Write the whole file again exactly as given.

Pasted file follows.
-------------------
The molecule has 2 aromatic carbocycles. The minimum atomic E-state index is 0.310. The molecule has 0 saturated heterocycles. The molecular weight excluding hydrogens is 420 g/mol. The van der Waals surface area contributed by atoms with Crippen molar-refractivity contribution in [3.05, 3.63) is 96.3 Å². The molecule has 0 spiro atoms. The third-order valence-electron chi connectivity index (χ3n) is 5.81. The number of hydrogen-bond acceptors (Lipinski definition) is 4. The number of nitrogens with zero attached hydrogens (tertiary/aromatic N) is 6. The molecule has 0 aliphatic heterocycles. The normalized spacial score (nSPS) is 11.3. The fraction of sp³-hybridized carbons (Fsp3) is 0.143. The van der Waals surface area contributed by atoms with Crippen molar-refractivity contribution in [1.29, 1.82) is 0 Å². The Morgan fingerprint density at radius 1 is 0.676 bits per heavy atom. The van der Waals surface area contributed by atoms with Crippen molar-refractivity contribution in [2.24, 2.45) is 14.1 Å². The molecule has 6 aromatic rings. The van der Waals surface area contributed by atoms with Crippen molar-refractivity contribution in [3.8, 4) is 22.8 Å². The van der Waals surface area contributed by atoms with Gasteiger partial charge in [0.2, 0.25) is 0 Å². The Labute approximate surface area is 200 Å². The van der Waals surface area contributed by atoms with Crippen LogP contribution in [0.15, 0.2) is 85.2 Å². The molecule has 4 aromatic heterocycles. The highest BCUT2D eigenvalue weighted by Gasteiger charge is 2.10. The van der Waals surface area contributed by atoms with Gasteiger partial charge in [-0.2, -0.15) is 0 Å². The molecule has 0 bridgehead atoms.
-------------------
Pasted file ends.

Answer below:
The molecule has 2 aromatic carbocycles. The minimum atomic E-state index is 0.310. The molecule has 0 saturated heterocycles. The molecular weight excluding hydrogens is 420 g/mol. The van der Waals surface area contributed by atoms with Crippen molar-refractivity contribution in [3.05, 3.63) is 96.3 Å². The molecule has 0 spiro atoms. The third-order valence-electron chi connectivity index (χ3n) is 5.81. The number of hydrogen-bond acceptors (Lipinski definition) is 4. The number of nitrogens with zero attached hydrogens (tertiary/aromatic N) is 6. The molecule has 0 aliphatic heterocycles. The normalized spacial score (nSPS) is 11.3. The fraction of sp³-hybridized carbons (Fsp3) is 0.143. The van der Waals surface area contributed by atoms with Crippen molar-refractivity contribution in [1.29, 1.82) is 0 Å². The Morgan fingerprint density at radius 1 is 0.676 bits per heavy atom. The van der Waals surface area contributed by atoms with Crippen molar-refractivity contribution in [2.24, 2.45) is 14.1 Å². The molecule has 6 aromatic rings. The van der Waals surface area contributed by atoms with Crippen molar-refractivity contribution in [3.8, 4) is 22.8 Å². The van der Waals surface area contributed by atoms with Gasteiger partial charge in [0.2, 0.25) is 0 Å². The Labute approximate surface area is 200 Å². The van der Waals surface area contributed by atoms with Crippen LogP contribution in [0.15, 0.2) is 85.2 Å². The molecule has 4 aromatic heterocycles. The highest BCUT2D eigenvalue weighted by Gasteiger charge is 2.10. The van der Waals surface area contributed by atoms with Gasteiger partial charge in [-0.2, -0.15) is 0 Å². The molecule has 0 bridgehead atoms.